Make violence against women same priority as tackling terrorism, police watchdog says
Three-quarters of domestic abuse cases are closed early without the suspect being charged, a report has found
Combating violence against women and girls should be given the same priority as fighting terrorism, a police watchdog has said after identifying major inconsistencies between police forces in how they tackle the crime.
Three-quarters of domestic abuse cases are closed early without the suspect being charged, a report by Her Majesty's Inspectorate of Constabulary and Fire & Rescue Services (HMICFRS) has found.
The report was commissioned by Home Secretary Priti Patel after the murder of Sarah Everard earlier this year. The 33-year-old was snatched by Met Police officer Wayne Couzens as she walked home from a friend's house in Clapham, south London, on 3 March, and was then raped and strangled. Couzens, a firearms officer, has since pleaded guilty to murder.
HMICFRS called for "fundamental cross-system change" after identifying continuing failings, but police have said they need more investment to help bring offenders more quickly to justice.
There were an estimated 1.6 million female victims of domestic abuse in England and Wales - according to statistics, to the year ending March 2020 - 618,000 female victims of sexual assault, and 892,000 female victims of stalking.
While the HMICFRS said that police have made "vast improvements" over a decade in dealing with this "epidemic" of violence - there were still staggering variations between police forces.
One example, the report noted, was the use of a police power known as Clare's Law, which allows officers to tell women that a partner has a history of abuse. It was used so differently by forces, HMICFRS said, it amounted to postcode lottery. And police neither worked closely enough with colleagues from other agencies or were allocating the necessary resources to deal with threats of violence, the report said.
That response sharply contrasted to how police dealt with terrorism and, more recently, county lines drugs gangs, the BBC reported. These major crimes were treated as national priorities, benefiting from a "clearer focus, better funding and relentless pursuit" of offenders, the report said.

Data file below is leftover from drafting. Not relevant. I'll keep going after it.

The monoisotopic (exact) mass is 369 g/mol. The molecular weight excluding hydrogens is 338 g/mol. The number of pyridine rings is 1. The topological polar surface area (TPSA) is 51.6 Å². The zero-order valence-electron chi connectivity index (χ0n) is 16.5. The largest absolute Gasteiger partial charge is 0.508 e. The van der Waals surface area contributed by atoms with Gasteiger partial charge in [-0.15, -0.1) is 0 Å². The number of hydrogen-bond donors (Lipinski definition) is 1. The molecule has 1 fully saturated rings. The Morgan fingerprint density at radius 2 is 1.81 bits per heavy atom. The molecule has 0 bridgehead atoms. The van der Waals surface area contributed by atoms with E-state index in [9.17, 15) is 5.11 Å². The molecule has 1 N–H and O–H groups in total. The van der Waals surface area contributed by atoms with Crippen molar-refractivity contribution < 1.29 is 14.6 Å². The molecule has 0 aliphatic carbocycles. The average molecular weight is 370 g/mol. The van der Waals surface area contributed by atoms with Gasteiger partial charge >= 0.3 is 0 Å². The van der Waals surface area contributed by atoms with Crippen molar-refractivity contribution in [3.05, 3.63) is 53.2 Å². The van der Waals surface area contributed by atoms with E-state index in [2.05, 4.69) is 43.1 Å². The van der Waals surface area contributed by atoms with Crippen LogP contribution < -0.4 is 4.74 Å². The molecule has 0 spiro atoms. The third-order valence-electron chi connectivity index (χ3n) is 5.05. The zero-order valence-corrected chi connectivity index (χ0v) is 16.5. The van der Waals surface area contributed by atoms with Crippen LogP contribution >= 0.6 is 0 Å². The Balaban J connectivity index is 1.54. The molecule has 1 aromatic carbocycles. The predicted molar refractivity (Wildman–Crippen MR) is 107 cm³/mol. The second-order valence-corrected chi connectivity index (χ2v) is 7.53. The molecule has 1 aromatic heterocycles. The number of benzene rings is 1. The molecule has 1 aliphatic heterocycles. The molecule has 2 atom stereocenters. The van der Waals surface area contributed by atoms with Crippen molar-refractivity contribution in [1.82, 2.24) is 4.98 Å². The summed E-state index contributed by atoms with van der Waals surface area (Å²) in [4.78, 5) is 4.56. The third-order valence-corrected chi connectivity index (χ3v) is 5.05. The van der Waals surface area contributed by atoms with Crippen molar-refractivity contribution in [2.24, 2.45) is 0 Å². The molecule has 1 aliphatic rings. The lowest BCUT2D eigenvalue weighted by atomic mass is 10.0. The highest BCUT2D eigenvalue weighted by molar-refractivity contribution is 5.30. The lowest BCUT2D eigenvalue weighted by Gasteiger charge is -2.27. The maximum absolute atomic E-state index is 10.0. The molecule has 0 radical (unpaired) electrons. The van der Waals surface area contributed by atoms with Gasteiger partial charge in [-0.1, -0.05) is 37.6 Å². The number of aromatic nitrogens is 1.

Responding to the report, Environment Secretary George Eustice told Sky News: "What we really need to do is learn from those police forces that are addressing this well - and I think the report highlights that some of them are doing far better than others - and actually try and replicate those approaches that work in parts of the country."
While saying police had vastly improved over the last seven years, Zoe Billingham, HM Inspector of Constabulary, told BBC Radio 4's Today programme that the UK would not be able to "police our way out of the breadth and depth of crimes being inflicted on women, day in, day out".
She said there needed to be an "uplift in the prioritisation" of violence against women and girls, with a "bold and radical whole system approach" that involved councils, courts, teachers and the NHS - among others.
Labour's Harriet Harman, chairwoman of Parliament's Joint Committee on Human Rights, urged the government to implement the report's recommendations and ensure it doesn't just "gather dust on the shelf".
She told BBC Radio 4's Today programme: "We need the government to implement this report, to actually put in place the structures that this report proposes, and give it the prioritisation and we also need them to ensure that the resources are there."
"We've got to be listening to the women themselves rather than have Dominic Raab and the PM simply talking to other male leaders"
Labour's Harriet Harman calls on the government to appoint a minister responsible for liaising with women in Afghanistanhttps://t.co/nXrX0wevjR pic.twitter.com/GTS5VFegmJ
— BBC Politics (@BBCPolitics) August 19, 2021
Refuge, a charity providing support for women and children experiencing domestic violence, said for too long there had been a failure to implement recommendations that would improve how violence against women and girls is tackled.
Ruth Davison, Refuge's chief executive, told the BBC: "This must change. The report rightly calls for 'radical action' and we hope that the home secretary, who has commissioned this report, will look at the recommendations carefully and respond accordingly."
“Refuge welcome this report and now call for action to implement it, we want these words to turn into real action” @RuthKDavison
— Refuge (@RefugeCharity) September 17, 2021
Assistant Commissioner Louisa Rolfe, the National Police Chiefs' Council leader on violence, issued a lengthy statement on Friday, stating there was "no lack of commitment" to deliver the key changes the report had suggested.
The BBC quoted Home Secretary Priti Patel as saying that tackling violence against women and girls was a top priority for the government.
"Our VAWG Strategy, which commits to radically changing how we end abuse using a whole system approach, focuses on working with key agencies including police, healthcare and education.
"We have already taken essential action including introducing a national police lead for tackling VAWG and making Relationship Education compulsory in all primary schools."
Read the full report by Her Majesty's Inspectorate of Constabulary and Fire & Rescue Services here.